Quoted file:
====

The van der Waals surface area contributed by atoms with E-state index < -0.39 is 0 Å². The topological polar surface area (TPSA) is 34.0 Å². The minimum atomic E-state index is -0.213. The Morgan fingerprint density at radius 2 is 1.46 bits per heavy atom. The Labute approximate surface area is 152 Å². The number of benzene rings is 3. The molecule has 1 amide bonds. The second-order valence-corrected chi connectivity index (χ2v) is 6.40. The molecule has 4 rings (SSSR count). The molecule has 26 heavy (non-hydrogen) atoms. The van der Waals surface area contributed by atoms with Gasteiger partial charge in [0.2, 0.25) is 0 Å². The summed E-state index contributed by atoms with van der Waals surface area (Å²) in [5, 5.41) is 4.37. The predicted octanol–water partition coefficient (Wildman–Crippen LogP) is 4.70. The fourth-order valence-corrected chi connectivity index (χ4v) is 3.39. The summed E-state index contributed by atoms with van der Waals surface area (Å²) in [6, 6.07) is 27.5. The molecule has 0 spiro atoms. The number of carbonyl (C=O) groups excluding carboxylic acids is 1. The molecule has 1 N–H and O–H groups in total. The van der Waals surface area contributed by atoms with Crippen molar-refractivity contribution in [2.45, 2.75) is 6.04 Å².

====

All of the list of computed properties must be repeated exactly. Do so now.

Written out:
The van der Waals surface area contributed by atoms with E-state index < -0.39 is 0 Å². The topological polar surface area (TPSA) is 34.0 Å². The minimum atomic E-state index is -0.213. The Morgan fingerprint density at radius 2 is 1.46 bits per heavy atom. The Labute approximate surface area is 152 Å². The number of benzene rings is 3. The molecule has 1 amide bonds. The second-order valence-corrected chi connectivity index (χ2v) is 6.40. The molecule has 4 rings (SSSR count). The molecule has 26 heavy (non-hydrogen) atoms. The van der Waals surface area contributed by atoms with Gasteiger partial charge in [0.2, 0.25) is 0 Å². The summed E-state index contributed by atoms with van der Waals surface area (Å²) in [5, 5.41) is 4.37. The predicted octanol–water partition coefficient (Wildman–Crippen LogP) is 4.70. The fourth-order valence-corrected chi connectivity index (χ4v) is 3.39. The summed E-state index contributed by atoms with van der Waals surface area (Å²) in [6, 6.07) is 27.5. The molecule has 0 spiro atoms. The number of carbonyl (C=O) groups excluding carboxylic acids is 1. The molecule has 1 N–H and O–H groups in total. The van der Waals surface area contributed by atoms with Crippen molar-refractivity contribution in [2.45, 2.75) is 6.04 Å².